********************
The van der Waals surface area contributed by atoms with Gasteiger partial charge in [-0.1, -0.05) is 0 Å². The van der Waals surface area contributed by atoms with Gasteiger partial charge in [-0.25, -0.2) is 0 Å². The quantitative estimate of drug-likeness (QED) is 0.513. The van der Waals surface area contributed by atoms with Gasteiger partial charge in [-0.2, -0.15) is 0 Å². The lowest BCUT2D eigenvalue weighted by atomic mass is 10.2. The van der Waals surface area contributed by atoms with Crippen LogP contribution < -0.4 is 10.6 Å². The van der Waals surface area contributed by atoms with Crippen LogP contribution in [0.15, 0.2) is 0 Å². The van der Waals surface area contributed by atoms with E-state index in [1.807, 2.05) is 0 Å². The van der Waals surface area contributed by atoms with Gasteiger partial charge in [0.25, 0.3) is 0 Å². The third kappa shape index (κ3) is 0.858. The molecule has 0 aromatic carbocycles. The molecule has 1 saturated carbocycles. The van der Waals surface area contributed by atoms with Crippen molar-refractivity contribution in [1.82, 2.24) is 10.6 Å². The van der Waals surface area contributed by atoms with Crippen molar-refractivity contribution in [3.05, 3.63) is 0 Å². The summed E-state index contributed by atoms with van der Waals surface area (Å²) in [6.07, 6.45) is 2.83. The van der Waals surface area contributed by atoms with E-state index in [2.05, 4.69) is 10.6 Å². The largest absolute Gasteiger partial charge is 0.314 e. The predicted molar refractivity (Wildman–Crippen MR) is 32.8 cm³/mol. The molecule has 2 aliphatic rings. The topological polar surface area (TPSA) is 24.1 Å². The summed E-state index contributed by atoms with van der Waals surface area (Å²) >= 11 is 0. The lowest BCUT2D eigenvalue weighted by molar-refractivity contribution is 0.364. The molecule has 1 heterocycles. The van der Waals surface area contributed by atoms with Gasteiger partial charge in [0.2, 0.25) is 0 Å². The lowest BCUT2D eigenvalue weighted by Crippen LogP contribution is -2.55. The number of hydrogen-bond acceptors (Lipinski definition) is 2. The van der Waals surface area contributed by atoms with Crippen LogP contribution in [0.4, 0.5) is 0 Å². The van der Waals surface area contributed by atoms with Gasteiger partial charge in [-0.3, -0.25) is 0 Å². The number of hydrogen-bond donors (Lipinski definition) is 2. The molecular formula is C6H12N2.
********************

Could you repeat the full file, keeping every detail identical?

The van der Waals surface area contributed by atoms with Gasteiger partial charge in [-0.1, -0.05) is 0 Å². The van der Waals surface area contributed by atoms with Gasteiger partial charge in [-0.25, -0.2) is 0 Å². The quantitative estimate of drug-likeness (QED) is 0.513. The van der Waals surface area contributed by atoms with Gasteiger partial charge in [-0.2, -0.15) is 0 Å². The lowest BCUT2D eigenvalue weighted by atomic mass is 10.2. The van der Waals surface area contributed by atoms with Crippen LogP contribution < -0.4 is 10.6 Å². The van der Waals surface area contributed by atoms with Crippen LogP contribution in [0.15, 0.2) is 0 Å². The van der Waals surface area contributed by atoms with E-state index in [1.807, 2.05) is 0 Å². The van der Waals surface area contributed by atoms with Gasteiger partial charge in [0.25, 0.3) is 0 Å². The third kappa shape index (κ3) is 0.858. The molecule has 0 aromatic carbocycles. The molecule has 1 saturated carbocycles. The van der Waals surface area contributed by atoms with Crippen molar-refractivity contribution in [1.82, 2.24) is 10.6 Å². The van der Waals surface area contributed by atoms with Crippen molar-refractivity contribution in [3.05, 3.63) is 0 Å². The summed E-state index contributed by atoms with van der Waals surface area (Å²) in [6.07, 6.45) is 2.83. The van der Waals surface area contributed by atoms with E-state index in [2.05, 4.69) is 10.6 Å². The largest absolute Gasteiger partial charge is 0.314 e. The predicted molar refractivity (Wildman–Crippen MR) is 32.8 cm³/mol. The molecule has 2 aliphatic rings. The topological polar surface area (TPSA) is 24.1 Å². The summed E-state index contributed by atoms with van der Waals surface area (Å²) >= 11 is 0. The lowest BCUT2D eigenvalue weighted by molar-refractivity contribution is 0.364. The molecule has 1 heterocycles. The van der Waals surface area contributed by atoms with Gasteiger partial charge in [0.2, 0.25) is 0 Å². The lowest BCUT2D eigenvalue weighted by Crippen LogP contribution is -2.55. The number of hydrogen-bond acceptors (Lipinski definition) is 2. The van der Waals surface area contributed by atoms with Crippen LogP contribution in [0.4, 0.5) is 0 Å². The van der Waals surface area contributed by atoms with Gasteiger partial charge in [-0.3, -0.25) is 0 Å². The number of hydrogen-bond donors (Lipinski definition) is 2. The molecular formula is C6H12N2.